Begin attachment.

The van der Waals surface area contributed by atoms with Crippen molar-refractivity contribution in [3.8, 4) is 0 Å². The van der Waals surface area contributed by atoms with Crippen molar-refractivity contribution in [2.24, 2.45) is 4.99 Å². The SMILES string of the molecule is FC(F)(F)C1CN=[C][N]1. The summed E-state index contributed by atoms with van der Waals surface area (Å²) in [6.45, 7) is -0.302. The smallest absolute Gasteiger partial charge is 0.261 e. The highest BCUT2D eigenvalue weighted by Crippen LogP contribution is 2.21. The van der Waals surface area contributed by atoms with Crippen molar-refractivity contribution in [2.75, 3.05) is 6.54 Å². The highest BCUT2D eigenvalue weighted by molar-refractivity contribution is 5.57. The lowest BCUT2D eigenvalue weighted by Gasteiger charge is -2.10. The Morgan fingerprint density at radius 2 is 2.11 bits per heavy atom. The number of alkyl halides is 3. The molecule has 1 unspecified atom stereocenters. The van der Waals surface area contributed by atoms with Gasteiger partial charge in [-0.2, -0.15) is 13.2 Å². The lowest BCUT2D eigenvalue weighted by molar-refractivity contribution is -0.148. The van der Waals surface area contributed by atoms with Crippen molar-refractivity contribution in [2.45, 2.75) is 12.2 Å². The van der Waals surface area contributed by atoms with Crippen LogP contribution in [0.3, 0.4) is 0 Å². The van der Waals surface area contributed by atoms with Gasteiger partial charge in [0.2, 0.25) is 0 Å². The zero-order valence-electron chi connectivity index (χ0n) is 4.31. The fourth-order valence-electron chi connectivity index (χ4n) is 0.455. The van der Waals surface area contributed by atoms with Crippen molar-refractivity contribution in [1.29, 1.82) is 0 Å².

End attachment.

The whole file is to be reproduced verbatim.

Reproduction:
The van der Waals surface area contributed by atoms with Crippen molar-refractivity contribution in [3.8, 4) is 0 Å². The van der Waals surface area contributed by atoms with Crippen molar-refractivity contribution in [2.24, 2.45) is 4.99 Å². The SMILES string of the molecule is FC(F)(F)C1CN=[C][N]1. The summed E-state index contributed by atoms with van der Waals surface area (Å²) in [6.45, 7) is -0.302. The smallest absolute Gasteiger partial charge is 0.261 e. The highest BCUT2D eigenvalue weighted by Crippen LogP contribution is 2.21. The van der Waals surface area contributed by atoms with Crippen molar-refractivity contribution in [2.75, 3.05) is 6.54 Å². The highest BCUT2D eigenvalue weighted by molar-refractivity contribution is 5.57. The lowest BCUT2D eigenvalue weighted by Gasteiger charge is -2.10. The Morgan fingerprint density at radius 2 is 2.11 bits per heavy atom. The number of alkyl halides is 3. The molecule has 1 unspecified atom stereocenters. The van der Waals surface area contributed by atoms with Gasteiger partial charge in [-0.2, -0.15) is 13.2 Å². The lowest BCUT2D eigenvalue weighted by molar-refractivity contribution is -0.148. The van der Waals surface area contributed by atoms with Crippen molar-refractivity contribution in [2.45, 2.75) is 12.2 Å². The van der Waals surface area contributed by atoms with Crippen LogP contribution in [0.3, 0.4) is 0 Å². The van der Waals surface area contributed by atoms with Gasteiger partial charge in [0.2, 0.25) is 0 Å². The zero-order valence-electron chi connectivity index (χ0n) is 4.31. The fourth-order valence-electron chi connectivity index (χ4n) is 0.455. The van der Waals surface area contributed by atoms with Crippen molar-refractivity contribution in [1.29, 1.82) is 0 Å².